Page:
Is it okay for a single founder to sell his/her stake in the company without getting approval from everyone else first?

What happens if there is a dispute about a decision made by only one or two founders, but no one else knows about it?

3. Decide how you want to add or remove founders from the company.

Do you want to add or remove founders by unanimous agreement, or by majority agreement?

If you need a unanimous agreement, then what happens if someone disagrees? Do you want any founder to be able to remove another founder from the company without getting approval from everyone else first?

What happens if a founder leaves the company and then wants to come back later on?

What happens if a founder wants to bring in another founder, but the other founders don’t agree with that decision?

4. Decide how you want to divide up shares of the company between founders.

Do you want all of the shares of the company to be issued as “class A” shares that are equal for all of the founders, or do you want some of them to be issued as “class B” shares that have different rights and/or preferences than class A shares?

If some of them are class B shares, then what should those rights and/or preferences be?

Do you want any of them to be issued as “class C” shares that have even more different rights and/or preferences than class B shares? If so, what should those rights and/or preferences be?

5. Decide how you want to handle a merger or acquisition of the company.

What happens if the company gets acquired? Do you want to get paid in cash, stock, or some combination of both?

What happens if the company gets merged with another company? Do you want to get paid in cash, stock, or some combination of both?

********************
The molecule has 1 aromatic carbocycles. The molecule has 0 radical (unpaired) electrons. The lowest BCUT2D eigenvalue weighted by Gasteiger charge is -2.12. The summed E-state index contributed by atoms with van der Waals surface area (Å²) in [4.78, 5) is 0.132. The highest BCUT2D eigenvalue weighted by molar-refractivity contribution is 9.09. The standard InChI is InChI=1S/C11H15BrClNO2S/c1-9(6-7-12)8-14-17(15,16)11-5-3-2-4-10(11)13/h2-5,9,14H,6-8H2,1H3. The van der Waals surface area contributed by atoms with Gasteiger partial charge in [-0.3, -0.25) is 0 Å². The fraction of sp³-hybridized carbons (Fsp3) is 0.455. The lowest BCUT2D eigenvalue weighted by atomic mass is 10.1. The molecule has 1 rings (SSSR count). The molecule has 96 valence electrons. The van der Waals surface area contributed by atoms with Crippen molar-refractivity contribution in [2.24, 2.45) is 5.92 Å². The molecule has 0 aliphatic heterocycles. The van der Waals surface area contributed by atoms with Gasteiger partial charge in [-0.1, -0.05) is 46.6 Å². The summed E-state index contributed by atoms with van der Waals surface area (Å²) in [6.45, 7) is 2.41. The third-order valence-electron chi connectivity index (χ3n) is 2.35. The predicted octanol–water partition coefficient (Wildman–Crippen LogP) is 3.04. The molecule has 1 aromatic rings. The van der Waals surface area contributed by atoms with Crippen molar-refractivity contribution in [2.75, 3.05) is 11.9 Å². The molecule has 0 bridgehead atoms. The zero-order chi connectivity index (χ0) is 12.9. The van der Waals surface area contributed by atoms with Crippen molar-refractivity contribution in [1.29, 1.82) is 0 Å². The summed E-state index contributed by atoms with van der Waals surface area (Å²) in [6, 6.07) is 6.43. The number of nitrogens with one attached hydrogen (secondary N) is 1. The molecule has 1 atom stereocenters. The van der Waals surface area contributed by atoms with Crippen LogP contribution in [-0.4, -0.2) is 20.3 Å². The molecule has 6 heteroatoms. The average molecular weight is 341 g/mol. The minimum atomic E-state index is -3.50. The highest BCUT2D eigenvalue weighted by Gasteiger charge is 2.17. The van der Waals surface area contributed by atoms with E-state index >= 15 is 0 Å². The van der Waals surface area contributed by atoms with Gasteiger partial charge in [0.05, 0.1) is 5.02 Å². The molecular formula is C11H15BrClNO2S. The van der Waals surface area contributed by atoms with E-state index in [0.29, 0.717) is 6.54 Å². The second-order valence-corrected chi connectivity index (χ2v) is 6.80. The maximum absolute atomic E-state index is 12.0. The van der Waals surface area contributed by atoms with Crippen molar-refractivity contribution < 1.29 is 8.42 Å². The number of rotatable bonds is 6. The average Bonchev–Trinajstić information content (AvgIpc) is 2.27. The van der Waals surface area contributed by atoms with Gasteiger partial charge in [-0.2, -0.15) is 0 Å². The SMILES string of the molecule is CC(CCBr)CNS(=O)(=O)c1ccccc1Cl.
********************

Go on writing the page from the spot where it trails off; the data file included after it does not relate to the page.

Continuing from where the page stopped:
If you get paid in stock, then what happens if the value of that stock later goes down (or goes up)? If you get paid in cash, then what happens if the value of that cash later goes down (or goes up)?

Do you want to get paid for your shares immediately after a merger or acquisition, or do you want to hold onto your shares for a while before selling them?

6. Sign and date it.

If two founders have already started working together on a project and they decide to incorporate their company soon after that, then they can use this Founder’s Agreement as their very first agreement.

If two founders have never met each other before but they decide to start a company together after talking on the phone or via email for several weeks about their idea for a new startup, then they can use this Founder’s Agreement as their very first agreement.

If two founders have already started working together on a project and they decide to incorporate their company several months after that, then they can use this Founder’s Agreement as their second agreement.

If two founders have never met each other before but they decide to start a company together after talking on the phone or via email for several weeks about their idea for a new startup, then they can use this Founder’s Agreement as their second agreement.

The above 6 steps will help you create your own custom-made Founder’s Agreement.

However, if you don’t want to go through all of that trouble, then there are two alternative options:

Option 1: Buy a pre-made Founder’s Agreement that can be found online

Option 2: Hire an attorney to create your custom-made Founder’s Agreement for you.

About the Author

I am the Founder of Cudy Technologies (www.cudy.co), a full-stack EdTech startup helping teachers and students learn better. I am also a mentor and angel investor in other Startups of my other interests (Proptech, Fintech, HRtech, Ride-hailing, C2C marketplaces, and SaaS). You can also find me on Cudy for early-stage Startup Founder mentorship and advice.

You can connect with me on Linkedin (https://www.linkedin.com/in/alexanderlhk) and let me know that you are a reader of my Medium posts in your invitation message.

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Founder of Cudy Technologies (www.cudy.co), a full-stack EdTech startup helping teachers and students teach and learn better. I am also a mentor and investor.

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Alexander Lim

Alexander Lim

Founder of Cudy Technologies (www.cudy.co), a full-stack EdTech startup helping teachers and students teach and learn better. I am also a mentor and investor.